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Double turnstile

From Wikipedia, the free encyclopedia

In logic, the symbol ⊨, ⊧ or is called the double turnstile. It is often read as "entails", "models", "is a semantic consequence of" or "is stronger than".[1] It is closely related to the turnstile symbol , which has a single bar across the middle, and which denotes syntactic consequence (in contrast to semantic).


The double turnstile is a binary relation. It has several different meanings in different contexts:

  • To show semantic consequence, with a set of sentences on the left and a single sentence on the right, to denote that if every sentence on the left is true, the sentence on the right must be true, e.g. . This usage is closely related to the single-barred turnstile symbol which denotes syntactic consequence.
  • To show satisfaction, with a model (or truth-structure) on the left and a set of sentences on the right, to denote that the structure is a model for (or satisfies) the set of sentences, e.g. . This is typically done inductively along with restricting the range of a variable assignment, a function mapping each variable symbol to a value in it might hold. [2]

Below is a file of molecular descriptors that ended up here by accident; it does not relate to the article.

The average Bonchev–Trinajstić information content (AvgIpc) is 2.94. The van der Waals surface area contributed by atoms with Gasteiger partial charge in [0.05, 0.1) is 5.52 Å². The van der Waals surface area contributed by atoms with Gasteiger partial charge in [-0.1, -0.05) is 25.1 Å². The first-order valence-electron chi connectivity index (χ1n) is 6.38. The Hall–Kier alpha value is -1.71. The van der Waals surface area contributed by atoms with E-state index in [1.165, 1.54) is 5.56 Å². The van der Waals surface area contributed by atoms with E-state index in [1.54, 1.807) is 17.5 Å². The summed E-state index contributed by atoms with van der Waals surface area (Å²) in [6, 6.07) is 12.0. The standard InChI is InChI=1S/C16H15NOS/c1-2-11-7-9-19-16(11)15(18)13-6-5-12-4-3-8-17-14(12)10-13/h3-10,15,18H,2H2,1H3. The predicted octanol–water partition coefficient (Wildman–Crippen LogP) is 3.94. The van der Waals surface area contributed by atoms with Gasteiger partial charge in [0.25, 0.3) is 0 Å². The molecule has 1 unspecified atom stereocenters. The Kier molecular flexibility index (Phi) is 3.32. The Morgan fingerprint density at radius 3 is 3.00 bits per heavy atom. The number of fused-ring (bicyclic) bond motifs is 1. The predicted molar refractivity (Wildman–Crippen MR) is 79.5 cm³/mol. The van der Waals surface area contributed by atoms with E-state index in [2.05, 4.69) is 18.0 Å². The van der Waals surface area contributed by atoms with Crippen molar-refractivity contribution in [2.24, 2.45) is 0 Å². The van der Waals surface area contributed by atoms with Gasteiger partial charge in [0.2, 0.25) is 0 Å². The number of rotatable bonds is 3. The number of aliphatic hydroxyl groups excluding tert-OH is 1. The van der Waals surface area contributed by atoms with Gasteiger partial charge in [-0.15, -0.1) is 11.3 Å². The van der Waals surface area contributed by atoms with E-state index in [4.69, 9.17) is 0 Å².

• In this context, the semantic consequence in the previous list can be stated as "For a given model , if then ".
  • To denote a tautology, . which is to say that the expression is a semantic consequence of the empty set.
  • You can also use this symbol as follows: ⊭ to denote the statement 'does not entail'.


In TeX, the turnstile symbols and are obtained from the commands \vDash and \models respectively.

In Unicode it is encoded at U+22A8 TRUE (⊨, ⊨) , and the opposite of it is U+22AD NOT TRUE () .

In LaTeX there is the turnstile package, which issues this sign in many ways, including the double turnstile, and is capable of putting labels below or above it, in the correct places. The article A Tool for Logicians is a tutorial on using this package.

See also


  1. ^ Nederpelt, Rob (2004). "Chapter 7: Strengthening and weakening". Logical Reasoning: A First Course (3rd revised ed.). King's College Publications. p. 62. ISBN 0-9543006-7-X.
  2. ^ Open Logic Project, First-order logic (p.7). Accessed 4 January 2022.

This page was last edited on 25 March 2022, at 11:14
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